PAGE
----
Knowing that my son is well cared for, I consider work my “me time.” It is the one time in my day when it’s all about me. I am not responsible for my child, my husband, or my household from 8:30am to 5:30pm. I can focus on my own intellectual and professional development, and interact with other adults. It provides just the right amount of balance for my sanity, considering that at home I’m up at the crack of dawn to make breakfasts and lunches, get people dressed, dishes put away–and collapse into bed 17 hours later after a full day of work followed by cooking dinner, cleaning up and preparing for the next day!
Q. THERE’S THE ARGUMENT THAT WORKING MOTHERS MISS SIGNIFICANT MOMENTS OR MILESTONES WHILE THEY’RE AT THE OFFICE. DO YOU WORRY THAT THIS IS TRUE?
A. I don’t worry about it. You’re not going to miss the milestone – you may miss the first time it ever happens, but unless you’re hovering over your child every second of every day, there’s no guarantee that you’ll witness that “first” even as a stay-at-home mom.
And I think daycare actually helps babies achieve their milestones. When our son started daycare, he hated tummy time, so I rarely put him on his belly. As a result, his neck muscles were weak and he couldn’t hold his head up. We knew we needed to work on that, so we asked the daycare facility to make sure he had 20 minutes of tummy time every day (whether he wanted it or not), and within a few weeks he was able to lay on his belly and lift his head up! That wasn’t us – that was the ladies at daycare who helped him along.
Currently, I know my nanny is working on getting him to sit up by himself – and the other baby in the share is already crawling – something that he has started imitating (another plus of spending days with other babies). I know that his daycare situation is helping him achieve these milestones – and at the end of the day, it’s more important to me that he reach the milestones than that I see them happen at the first time.
Q. WORKING MOTHERS ALSO WORRY THAT THEIR BABIES WILL RESPOND MORE FULLY TO—OR FAVOR—CAREGIVERS. DOES YOUR SON GIVE YOU THE COLD SHOULDER AFTER DAY CARE?
A. My son grins when he sees me and my husband at the end of the day. He also grins when he sees his nanny in the morning – and that’s a good thing! I wouldn’t want him to be screaming when I drop him off – I want him to love his nanny.
I had nannies for all of my childhood. They didn’t make me love my mother any less. I have fond memories of the women who cared for me, and I’m sure that if you had asked me as a child I would have said I loved them, but I loved my mother the most.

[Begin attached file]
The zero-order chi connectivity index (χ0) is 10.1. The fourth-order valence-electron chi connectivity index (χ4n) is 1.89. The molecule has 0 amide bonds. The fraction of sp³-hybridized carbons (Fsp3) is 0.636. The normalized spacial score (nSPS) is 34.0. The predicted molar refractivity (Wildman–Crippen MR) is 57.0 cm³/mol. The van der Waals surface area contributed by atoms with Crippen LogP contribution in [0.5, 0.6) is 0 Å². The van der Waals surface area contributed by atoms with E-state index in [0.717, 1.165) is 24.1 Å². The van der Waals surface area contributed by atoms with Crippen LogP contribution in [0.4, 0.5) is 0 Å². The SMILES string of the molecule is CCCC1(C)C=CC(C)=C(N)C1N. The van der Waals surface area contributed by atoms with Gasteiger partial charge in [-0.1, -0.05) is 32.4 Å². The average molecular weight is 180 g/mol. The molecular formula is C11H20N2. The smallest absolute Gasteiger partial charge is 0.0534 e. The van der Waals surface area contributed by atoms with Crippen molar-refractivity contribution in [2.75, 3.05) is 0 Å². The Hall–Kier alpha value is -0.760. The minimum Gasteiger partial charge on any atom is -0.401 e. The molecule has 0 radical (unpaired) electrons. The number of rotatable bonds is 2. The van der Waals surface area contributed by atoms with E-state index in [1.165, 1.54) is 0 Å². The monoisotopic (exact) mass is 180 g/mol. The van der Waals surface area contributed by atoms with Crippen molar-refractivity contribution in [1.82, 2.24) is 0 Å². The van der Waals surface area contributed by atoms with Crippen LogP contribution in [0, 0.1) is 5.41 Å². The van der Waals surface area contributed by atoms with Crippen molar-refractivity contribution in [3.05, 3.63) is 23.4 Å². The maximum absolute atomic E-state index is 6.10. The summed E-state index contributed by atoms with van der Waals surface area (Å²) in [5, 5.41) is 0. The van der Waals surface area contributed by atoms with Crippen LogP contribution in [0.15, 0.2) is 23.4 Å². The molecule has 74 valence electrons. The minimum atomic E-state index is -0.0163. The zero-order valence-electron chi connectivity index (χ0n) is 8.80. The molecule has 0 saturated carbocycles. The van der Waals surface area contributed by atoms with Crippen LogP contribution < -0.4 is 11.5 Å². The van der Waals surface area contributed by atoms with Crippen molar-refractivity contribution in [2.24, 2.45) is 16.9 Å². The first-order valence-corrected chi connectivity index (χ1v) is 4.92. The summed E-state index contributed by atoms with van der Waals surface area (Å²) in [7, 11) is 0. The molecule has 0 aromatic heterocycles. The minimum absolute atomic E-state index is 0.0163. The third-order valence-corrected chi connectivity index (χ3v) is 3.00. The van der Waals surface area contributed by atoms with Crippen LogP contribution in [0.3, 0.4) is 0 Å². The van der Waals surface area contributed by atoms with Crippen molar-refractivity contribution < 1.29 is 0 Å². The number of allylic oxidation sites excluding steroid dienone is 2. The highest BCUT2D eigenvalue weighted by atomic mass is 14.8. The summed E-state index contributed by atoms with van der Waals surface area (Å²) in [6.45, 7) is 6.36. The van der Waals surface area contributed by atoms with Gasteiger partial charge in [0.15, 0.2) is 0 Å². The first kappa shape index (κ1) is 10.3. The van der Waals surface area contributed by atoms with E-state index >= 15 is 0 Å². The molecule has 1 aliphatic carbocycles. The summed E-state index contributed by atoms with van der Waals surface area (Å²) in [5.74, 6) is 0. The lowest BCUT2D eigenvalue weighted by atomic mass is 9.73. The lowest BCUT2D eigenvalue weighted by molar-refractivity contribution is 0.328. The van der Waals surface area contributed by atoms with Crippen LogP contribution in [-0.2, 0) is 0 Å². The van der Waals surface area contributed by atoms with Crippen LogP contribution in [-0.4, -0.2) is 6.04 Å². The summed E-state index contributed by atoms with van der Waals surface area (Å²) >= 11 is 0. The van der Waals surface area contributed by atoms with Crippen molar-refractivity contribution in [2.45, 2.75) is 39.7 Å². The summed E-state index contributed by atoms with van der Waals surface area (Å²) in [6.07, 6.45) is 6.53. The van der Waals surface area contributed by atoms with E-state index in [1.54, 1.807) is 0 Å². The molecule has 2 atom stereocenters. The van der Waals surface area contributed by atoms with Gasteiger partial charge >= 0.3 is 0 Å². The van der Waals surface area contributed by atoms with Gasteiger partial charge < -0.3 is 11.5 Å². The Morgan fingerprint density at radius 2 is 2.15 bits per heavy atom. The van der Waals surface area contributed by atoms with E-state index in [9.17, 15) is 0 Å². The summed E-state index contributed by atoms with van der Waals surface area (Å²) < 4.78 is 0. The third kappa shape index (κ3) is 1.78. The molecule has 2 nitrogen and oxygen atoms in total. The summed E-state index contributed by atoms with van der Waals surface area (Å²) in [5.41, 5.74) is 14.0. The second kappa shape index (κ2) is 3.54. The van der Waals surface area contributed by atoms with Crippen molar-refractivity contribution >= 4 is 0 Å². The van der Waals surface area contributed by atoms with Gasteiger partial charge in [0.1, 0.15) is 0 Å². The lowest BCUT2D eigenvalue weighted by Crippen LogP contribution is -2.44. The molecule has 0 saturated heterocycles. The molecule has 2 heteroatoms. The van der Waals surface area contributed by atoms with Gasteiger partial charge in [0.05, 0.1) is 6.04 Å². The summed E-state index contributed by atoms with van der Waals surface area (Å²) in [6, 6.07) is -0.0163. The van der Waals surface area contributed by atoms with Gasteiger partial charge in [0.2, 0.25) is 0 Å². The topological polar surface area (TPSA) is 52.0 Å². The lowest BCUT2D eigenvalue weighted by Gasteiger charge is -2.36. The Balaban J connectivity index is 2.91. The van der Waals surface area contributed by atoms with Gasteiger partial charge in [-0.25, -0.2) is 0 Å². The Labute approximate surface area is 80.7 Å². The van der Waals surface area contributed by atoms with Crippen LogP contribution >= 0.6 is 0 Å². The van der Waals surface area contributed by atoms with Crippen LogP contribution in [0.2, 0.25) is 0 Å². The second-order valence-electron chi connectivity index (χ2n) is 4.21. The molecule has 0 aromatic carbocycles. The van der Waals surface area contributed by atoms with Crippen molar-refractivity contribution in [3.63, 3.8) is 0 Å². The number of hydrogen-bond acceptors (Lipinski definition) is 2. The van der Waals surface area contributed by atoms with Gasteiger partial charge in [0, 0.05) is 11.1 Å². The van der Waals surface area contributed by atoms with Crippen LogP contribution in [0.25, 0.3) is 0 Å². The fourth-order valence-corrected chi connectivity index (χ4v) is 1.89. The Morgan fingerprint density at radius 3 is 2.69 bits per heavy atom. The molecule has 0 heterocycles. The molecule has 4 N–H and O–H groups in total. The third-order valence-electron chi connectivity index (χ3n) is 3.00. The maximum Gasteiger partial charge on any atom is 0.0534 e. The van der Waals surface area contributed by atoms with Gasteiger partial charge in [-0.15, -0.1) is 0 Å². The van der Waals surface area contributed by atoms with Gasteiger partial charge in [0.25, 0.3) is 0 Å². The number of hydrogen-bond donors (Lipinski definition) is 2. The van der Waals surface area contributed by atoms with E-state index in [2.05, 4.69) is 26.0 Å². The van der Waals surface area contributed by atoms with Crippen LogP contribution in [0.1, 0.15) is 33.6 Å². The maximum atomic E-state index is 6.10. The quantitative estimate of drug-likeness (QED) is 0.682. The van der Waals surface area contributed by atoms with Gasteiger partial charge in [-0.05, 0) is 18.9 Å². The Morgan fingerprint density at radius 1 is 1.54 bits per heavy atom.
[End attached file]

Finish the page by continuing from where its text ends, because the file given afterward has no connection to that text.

I would also argue that you can’t – and shouldn’t – be all things to your child all the time – like a mother, nanny, and playmate. I feel I am enriching my son’s life by giving him exposure to other people who love him and care for him. I’m proud that he has his own schedule with people that he interacts with – adult and children alike. I cherish my moments with him in the mornings, evenings and the weekends, but I also know that I’m the best mother I can be because I’m working – I get the fulfillment I need at work, and that sends me home in a good mood, ready to focus on my son.
Q. DOES MOTHERHOOD MAKE YOU MORE OR LESS DRIVEN IN YOUR CAREER?
A. My career now has a new touchstone. Before our son was born, my career was filtered through a single lens: me. As a single woman, and even as a wife, I let my career develop organically, picking opportunities that interested me, without a lot of planning or forethought. Now, as a mother, I find myself considering my career options more strategically – making sure that my current and future choices set me up with the best remuneration possible and have built-in opportunities for advancement–while at the same time guarding that work/life balance. I still have my eyes set on the brass ring, but how I’m going to arrive at there has changed (probably for the better!).
My relationship to my work has also changed. My work life and personal life used to be meshed: I would socialize after work with colleagues, and take office politics and all the petty drama that every work environment has home with me at night. I find that having a child is incredibly grounding – it helps keep the stress in my job in perspective. When I leave my office at five, I leave my office – and all its trappings – behind. Home time is all about my son. Though sometimes I do miss the happy hours!! —KAS
You can read more about Libbet’s life and work on her blog, “Modern Femme“.